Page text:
Hiʻipoi with a parent
Laysan Albatrosses Phoebastria immutabilis are in the early stages of establishing a new breeding colony at Kahuku Point/Kalaeokaunaʻoa on the north coast of the Hawaiian island of Oʻahu. After years of failed breeding attempts three chicks fledged from six eggs laid in the 2018/19 season, a success attributed to control of introduced mammalian predators and community outreach. In the current 2019/20 season the breeding population increased to nine pairs, all which laid eggs. Of these, five pairs abandoned their eggs, perhaps as a result of being disturbed. One of these was a female-female pair which presumably laid infertile egg(s). Of the remaining four eggs, one chick died while hatching and three hatched successfully.
The colony is looked after by the North Shore Community Land Trust with help from the U.S. Fish & Wildlife Pacific Islands Coastal Program. The Trust has recently announced via its Facebook page that the three chicks all fledged this month. Before their departure the chicks were both metal and colour banded. Children at the North Shore’s Hauʻula Elementary School have named the three fledglings Hiʻipoi ("to cherish and protect"), Kailani ("heavenly sea") and Pākaha ("Curious").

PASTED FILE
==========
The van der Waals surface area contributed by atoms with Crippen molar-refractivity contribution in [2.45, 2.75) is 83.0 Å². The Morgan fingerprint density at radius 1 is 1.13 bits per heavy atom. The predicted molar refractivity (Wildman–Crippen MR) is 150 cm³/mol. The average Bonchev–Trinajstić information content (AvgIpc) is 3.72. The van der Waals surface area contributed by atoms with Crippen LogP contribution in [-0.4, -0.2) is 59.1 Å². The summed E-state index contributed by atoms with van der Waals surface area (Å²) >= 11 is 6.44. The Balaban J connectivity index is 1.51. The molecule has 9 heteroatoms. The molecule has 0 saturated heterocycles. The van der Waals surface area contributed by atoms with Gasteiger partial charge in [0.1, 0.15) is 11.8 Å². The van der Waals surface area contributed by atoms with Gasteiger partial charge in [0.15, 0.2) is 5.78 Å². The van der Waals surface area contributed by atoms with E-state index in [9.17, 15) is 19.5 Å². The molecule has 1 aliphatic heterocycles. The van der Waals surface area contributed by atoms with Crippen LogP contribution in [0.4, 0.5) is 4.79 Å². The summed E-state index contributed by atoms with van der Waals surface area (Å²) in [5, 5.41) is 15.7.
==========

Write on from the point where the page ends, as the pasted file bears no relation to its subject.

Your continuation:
Pākaha, photographs by Sheldon Plentovich
Read more about the Laysan Albatrosses at Kahuku Point/Kalaeokaunaʻoa here.
The North Shore Community Land Trust is a supporter of World Albatross Day. With thanks to the Trust's Alice Terry and Sheldon Plentovich of the U.S. Fish & Wildlife Pacific Islands Coastal Program for information and use of photographs..
John Cooper, ACAP Information Officer, 30 July 2020, updated 31 July 2020